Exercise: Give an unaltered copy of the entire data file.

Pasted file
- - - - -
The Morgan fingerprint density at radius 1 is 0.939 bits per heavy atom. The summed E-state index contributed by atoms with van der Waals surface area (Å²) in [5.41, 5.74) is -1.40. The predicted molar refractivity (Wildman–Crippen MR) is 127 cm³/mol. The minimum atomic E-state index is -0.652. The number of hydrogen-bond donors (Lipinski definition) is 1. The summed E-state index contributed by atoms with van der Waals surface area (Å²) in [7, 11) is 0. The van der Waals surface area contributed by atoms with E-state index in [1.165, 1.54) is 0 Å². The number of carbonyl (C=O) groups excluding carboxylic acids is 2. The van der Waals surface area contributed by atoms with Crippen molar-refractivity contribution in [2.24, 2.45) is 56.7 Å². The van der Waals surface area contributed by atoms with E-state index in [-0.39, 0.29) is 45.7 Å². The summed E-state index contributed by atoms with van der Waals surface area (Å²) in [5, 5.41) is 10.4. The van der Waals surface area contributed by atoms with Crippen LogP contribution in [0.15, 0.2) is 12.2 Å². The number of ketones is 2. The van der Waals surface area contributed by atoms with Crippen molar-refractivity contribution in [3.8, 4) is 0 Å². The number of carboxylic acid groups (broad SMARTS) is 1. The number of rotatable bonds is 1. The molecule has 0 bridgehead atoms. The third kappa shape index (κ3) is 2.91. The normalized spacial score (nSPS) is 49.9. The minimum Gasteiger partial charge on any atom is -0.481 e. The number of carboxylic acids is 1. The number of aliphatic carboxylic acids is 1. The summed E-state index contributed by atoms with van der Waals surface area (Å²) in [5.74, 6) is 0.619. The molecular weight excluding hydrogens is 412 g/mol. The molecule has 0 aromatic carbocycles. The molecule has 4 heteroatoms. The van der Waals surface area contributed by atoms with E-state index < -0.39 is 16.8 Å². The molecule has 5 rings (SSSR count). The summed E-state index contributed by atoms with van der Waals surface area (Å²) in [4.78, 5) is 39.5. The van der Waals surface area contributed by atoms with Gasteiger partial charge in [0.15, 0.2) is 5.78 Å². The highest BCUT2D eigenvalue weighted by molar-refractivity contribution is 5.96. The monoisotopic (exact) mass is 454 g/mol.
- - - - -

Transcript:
The Morgan fingerprint density at radius 1 is 0.939 bits per heavy atom. The summed E-state index contributed by atoms with van der Waals surface area (Å²) in [5.41, 5.74) is -1.40. The predicted molar refractivity (Wildman–Crippen MR) is 127 cm³/mol. The minimum atomic E-state index is -0.652. The number of hydrogen-bond donors (Lipinski definition) is 1. The summed E-state index contributed by atoms with van der Waals surface area (Å²) in [7, 11) is 0. The van der Waals surface area contributed by atoms with E-state index in [1.165, 1.54) is 0 Å². The number of carbonyl (C=O) groups excluding carboxylic acids is 2. The van der Waals surface area contributed by atoms with Crippen molar-refractivity contribution in [2.24, 2.45) is 56.7 Å². The van der Waals surface area contributed by atoms with E-state index in [-0.39, 0.29) is 45.7 Å². The summed E-state index contributed by atoms with van der Waals surface area (Å²) in [5, 5.41) is 10.4. The van der Waals surface area contributed by atoms with Crippen LogP contribution in [0.15, 0.2) is 12.2 Å². The number of ketones is 2. The van der Waals surface area contributed by atoms with Crippen molar-refractivity contribution in [3.8, 4) is 0 Å². The number of carboxylic acid groups (broad SMARTS) is 1. The number of rotatable bonds is 1. The molecule has 0 bridgehead atoms. The third kappa shape index (κ3) is 2.91. The normalized spacial score (nSPS) is 49.9. The minimum Gasteiger partial charge on any atom is -0.481 e. The number of carboxylic acids is 1. The number of aliphatic carboxylic acids is 1. The summed E-state index contributed by atoms with van der Waals surface area (Å²) in [5.74, 6) is 0.619. The molecular weight excluding hydrogens is 412 g/mol. The molecule has 0 aromatic carbocycles. The molecule has 4 heteroatoms. The van der Waals surface area contributed by atoms with E-state index < -0.39 is 16.8 Å². The molecule has 5 rings (SSSR count). The summed E-state index contributed by atoms with van der Waals surface area (Å²) in [4.78, 5) is 39.5. The van der Waals surface area contributed by atoms with Gasteiger partial charge in [0.15, 0.2) is 5.78 Å². The highest BCUT2D eigenvalue weighted by molar-refractivity contribution is 5.96. The monoisotopic (exact) mass is 454 g/mol.